The question before liberal American Jews — and that is most of America’s Jews — is whether we have a place in Donald Trump’s America.
Let’s put aside for the moment, if that’s possible, all the racist, anti-Semitic, Islamophobic, anti-immigrant hate unleashed during this campaign and deal with the issues that underlined Trump’s improbable win. On point after point, they do not align with our interests and values.
We believe in government. We know that it must be streamlined and reformed, that it is too tilted toward those with money and power. But we do not want to blow it up, we do not want to “drain the swamp.” Enlightened government has been good to us — our fathers and grandfathers furthered their education with the G.I. bill, populated the suburbs by buying homes with federally-backed mortgages, benefited from strong public schools, depended on government to protect our rights as a religious minority.
We believe in America as a nation of immigrants because so many Jews have come from other places. We don’t want to turn this country into a fortress, and we certainly don’t want to deny entry to those who are desperately fleeing war and destruction just because of their religion, whatever it is. We know what that is like, to have the door slammed on your one escape route, to be sent back to certain slaughter. Some of us are old enough to remember when it happened to the Jews of Europe, and that is why we are taught to always welcome the stranger — a commandment mentioned more times than any other in our Torah.
We believe that a woman should have the right to control her reproduction, and that our religious teaching allows for that choice, and that we don’t believe bureaucrats, lawmakers or judges should tell us — or our wives or mothers or daughters or friends — what to do with their bodies.
We believe in an economy that is connected to the rest of the world. Jews have long been traders and entrepreneurs — partly out of necessity, when other professions were closed to us, and partly out of an innate cosmopolitanism. If there are Jews everywhere, and there are, then we don’t necessarily see the boundaries that others see, or see them as obstacles to overcome rather than walls impossible to scale.
We believe in searching for the truth. Oh, do we ever! Intellectual rigor is a hallmark of Jewish culture. It kept us alive during centuries of oppression — the constant debate and refinement of an argument, the introduction of a new fact or development that scrambled conventional thinking. We use faith-inspired reasoning to make sense of the world. That is what the Talmud did, and what our scholarship continues to do.
So how do we cope with a man whose ideology — if it can be called that — reflects none of these values? How do we live in a country in which half the inhabitants don’t see the world in the same way, at all?
We’re told those were the issues that propelled this unlikely political earthquake — fear of globalization and trade, fear of immigration, fear that a U.S. Supreme Court will maintain abortion rights, health care rights, gay rights. That economically disadvantaged, less educated white Americans were so resentful of their economic and social isolation that they voted for the (supposed) billionaire who’s never served the public and has demonstrated no inclination to actually master governance.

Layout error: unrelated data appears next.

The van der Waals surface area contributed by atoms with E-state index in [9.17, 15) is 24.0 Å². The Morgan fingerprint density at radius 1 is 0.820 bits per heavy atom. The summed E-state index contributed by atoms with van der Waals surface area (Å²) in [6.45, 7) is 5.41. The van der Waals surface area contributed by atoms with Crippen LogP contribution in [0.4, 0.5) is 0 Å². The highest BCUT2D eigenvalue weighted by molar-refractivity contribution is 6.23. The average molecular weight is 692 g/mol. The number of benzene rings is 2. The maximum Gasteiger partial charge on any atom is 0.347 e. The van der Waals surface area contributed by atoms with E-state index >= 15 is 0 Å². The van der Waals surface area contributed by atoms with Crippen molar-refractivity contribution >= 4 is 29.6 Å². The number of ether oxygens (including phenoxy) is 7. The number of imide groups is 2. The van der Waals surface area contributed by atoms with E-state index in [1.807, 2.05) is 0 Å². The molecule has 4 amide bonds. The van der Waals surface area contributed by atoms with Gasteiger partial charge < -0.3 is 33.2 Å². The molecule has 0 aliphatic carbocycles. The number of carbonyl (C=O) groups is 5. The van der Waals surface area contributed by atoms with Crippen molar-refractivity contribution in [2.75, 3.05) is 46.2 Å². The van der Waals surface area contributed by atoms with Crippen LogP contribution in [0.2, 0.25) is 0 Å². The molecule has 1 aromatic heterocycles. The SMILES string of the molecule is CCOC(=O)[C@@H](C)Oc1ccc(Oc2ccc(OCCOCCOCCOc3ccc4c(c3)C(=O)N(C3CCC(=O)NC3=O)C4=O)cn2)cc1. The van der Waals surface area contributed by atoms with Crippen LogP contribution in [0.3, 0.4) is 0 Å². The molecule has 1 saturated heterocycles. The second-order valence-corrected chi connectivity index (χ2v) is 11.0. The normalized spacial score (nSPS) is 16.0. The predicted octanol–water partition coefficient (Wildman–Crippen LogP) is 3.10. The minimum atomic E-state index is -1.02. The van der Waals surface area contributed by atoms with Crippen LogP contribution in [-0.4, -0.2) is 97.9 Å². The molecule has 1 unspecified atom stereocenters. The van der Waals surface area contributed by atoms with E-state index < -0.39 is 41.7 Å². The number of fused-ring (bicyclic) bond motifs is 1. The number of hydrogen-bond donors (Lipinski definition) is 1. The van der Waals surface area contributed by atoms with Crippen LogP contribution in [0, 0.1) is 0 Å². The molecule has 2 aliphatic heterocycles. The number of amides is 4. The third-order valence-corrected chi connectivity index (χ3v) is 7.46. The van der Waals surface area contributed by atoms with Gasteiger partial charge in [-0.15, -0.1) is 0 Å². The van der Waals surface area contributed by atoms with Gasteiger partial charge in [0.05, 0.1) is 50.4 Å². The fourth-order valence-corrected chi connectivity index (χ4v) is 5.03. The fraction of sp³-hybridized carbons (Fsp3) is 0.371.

And I haven’t even mentioned his character.
This election was a sweeping repudiation of the elites — not just the Clintons and their circle, but leaders of American industry, culture, entertainment, media, thought. That order is clearly crumbling. Donald Trump received fewer endorsements from newspapers that any candidate, ever, and it obviously didn’t matter. In fact, he wore that as a badge of honor. What does that say about the power of words and argument to persuade?
I know that as a white, Jewish, well-educated woman living in a very blue state, I have a civic obligation to understand those other Americans, who are so different from me and who have determined our national fate. I knew this before last night. I have tried to read as much as I could to learn and empathize, to imagine policies to address their crying needs, to think of ways that the Jewish community can participate in the healing.
But I am not there yet. The hurt is too deep, the chasm too wide. I am too afraid of the anti-Semitism directed toward me and my fellow journalists from those who now are cheering the prospect of a Trump administration, and I have no idea if his family — and here I include his Jewish children, who have stayed unconscionably silent in the face of documented harassment and threats — will do anything to help restore civic tolerance.
I am too afraid of how minorities in this country less protected than we Jews are will fare when the man who will occupy the Oval Office belittles and berates them, only winning more votes in the process. And as a woman, I am blindsided by the very notion of seeing someone who blithely traffics in misogyny sit behind a desk that ought to have been occupied by a woman.
America is a new place this morning, and I don’t know where I as a Jew fit in. All I know is that my daughter is crying, and I don’t know what to say.
Contact Jane Eisner at email@example.com or on Twitter, @Jane_Eisner
What Does It Mean To Be Jewish in Donald Trump’s America?
Jane Eisner, a pioneer in journalism, is writer-at-large at the Forward and the 2019 Koeppel Fellow in Journalism at Wesleyan University. For more than a decade, she was editor-in-chief of the Forward, the first woman to hold the position at the influential Jewish national news organization. Under her leadership, the Forward’s digital readership grew significantly, and won numerous regional and national awards for its original journalism, in print and online.